In the preceding example, replace <project-id> with the Amazon Pinpoint Project ID that you copied in step 1.

Replace <mobile-number> with your phone number with country code (for example, 12065550142). For the WhatsApp integration to work, you must use the mobile number that are registered on WhatsApp and are already verified on Meta Developer Portal (since your Meta account is currently in sandbox).

Note: WhatsApp Business Cloud message API doesn’t require ‘+’ symbol in the front of the Phone number. So in case you plan to use this segment for both SMS and Custom Channel, you may configure Phone Number in E.164 format (for example, +12065550142) and remove ‘+’ symbol in the Lambda function code that we create in the step 4.

Step 3: Storing WHATSAPP_AUTH_TOKEN, and WHATSAPP_FROM_NUMBER_ID in AWS Secrets Manager.

We can securely store the WhatsApp Auth Token and WhatsApp From Number Id which we have received in the previous steps in AWS Secrets Manager.

  1. Open the AWS Secrets Manager console at https://us-east-1.console.aws.amazon.com/secretsmanager/listsecrets?region=us-east-1 (in the required AWS region), and then click on “Store a new Secret”.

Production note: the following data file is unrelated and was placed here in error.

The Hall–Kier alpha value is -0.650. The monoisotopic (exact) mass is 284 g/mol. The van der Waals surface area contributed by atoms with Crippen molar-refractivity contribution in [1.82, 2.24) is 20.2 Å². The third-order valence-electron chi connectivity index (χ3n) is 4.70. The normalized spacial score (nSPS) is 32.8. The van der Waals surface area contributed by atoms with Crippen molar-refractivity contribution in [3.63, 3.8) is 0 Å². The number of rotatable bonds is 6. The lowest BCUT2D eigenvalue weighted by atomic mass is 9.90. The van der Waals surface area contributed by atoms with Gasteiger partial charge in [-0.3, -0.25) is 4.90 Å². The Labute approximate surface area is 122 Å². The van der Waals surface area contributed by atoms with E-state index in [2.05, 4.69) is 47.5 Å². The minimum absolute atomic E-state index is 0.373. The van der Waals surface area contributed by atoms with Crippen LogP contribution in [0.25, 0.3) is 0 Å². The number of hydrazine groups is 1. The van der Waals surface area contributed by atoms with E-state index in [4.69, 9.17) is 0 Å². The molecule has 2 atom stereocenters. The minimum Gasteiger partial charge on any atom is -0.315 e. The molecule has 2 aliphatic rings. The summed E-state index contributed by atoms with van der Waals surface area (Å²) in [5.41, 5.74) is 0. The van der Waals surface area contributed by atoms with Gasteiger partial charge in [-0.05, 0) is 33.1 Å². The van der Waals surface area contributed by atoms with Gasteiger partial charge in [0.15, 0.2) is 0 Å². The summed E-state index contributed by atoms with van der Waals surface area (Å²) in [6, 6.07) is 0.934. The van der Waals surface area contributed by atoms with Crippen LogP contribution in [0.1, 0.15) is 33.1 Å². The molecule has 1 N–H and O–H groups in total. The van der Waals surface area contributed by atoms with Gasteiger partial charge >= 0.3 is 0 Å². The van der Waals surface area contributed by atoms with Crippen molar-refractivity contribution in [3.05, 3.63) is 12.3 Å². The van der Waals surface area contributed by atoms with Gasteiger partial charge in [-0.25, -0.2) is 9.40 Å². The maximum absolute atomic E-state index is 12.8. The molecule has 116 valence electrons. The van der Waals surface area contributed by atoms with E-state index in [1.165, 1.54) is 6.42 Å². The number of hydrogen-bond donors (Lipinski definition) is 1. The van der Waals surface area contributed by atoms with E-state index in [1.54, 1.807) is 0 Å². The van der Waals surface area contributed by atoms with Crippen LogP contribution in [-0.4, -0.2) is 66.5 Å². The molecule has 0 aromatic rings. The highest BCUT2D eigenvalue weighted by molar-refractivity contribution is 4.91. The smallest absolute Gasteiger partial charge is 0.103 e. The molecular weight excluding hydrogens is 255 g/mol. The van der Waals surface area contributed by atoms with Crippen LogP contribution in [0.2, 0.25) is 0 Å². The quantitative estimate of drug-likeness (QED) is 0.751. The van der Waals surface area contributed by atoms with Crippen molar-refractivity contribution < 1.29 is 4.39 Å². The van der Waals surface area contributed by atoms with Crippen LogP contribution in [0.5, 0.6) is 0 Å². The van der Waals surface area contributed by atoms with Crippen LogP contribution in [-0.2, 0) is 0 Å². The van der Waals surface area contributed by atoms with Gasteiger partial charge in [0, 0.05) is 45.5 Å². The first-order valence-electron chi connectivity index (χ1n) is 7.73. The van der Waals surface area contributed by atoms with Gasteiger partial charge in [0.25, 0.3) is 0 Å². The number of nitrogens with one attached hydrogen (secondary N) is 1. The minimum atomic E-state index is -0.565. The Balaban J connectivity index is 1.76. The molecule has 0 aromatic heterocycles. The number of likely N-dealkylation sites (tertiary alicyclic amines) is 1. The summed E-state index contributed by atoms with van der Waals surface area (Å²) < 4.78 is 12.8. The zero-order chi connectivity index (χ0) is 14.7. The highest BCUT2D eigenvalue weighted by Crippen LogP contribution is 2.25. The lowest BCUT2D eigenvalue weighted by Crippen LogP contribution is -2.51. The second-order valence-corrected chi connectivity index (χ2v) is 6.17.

2. Under “Secret Type”, choose Other type of secret.
  3. Under Key/value Pair, add the following Key-Value pairs:
    1. WHATSAPP_AUTH_TOKEN: <Pass the Auth Token generated previously>
    2. WHATSAPP_FROM_NUMBER_ID : <Pass the From Number Id>.
      AWS Secret Manager Console screenshot storing WHATSAPP_AUTH_TOKEN and WHATSAPP_FROM_NUMBER_ID secrets.
  4. Click Next
  5. Provide the Secret name “MetaWhatsappCreds” and provide a suitable description.
  6. Click Next twice and finally click “Store” button.

Step 4: Create an AWS Lambda.

You must create an AWS Lambda that has the code that calls Meta WhatsApp Business Cloud API and sends a message to the endpoint.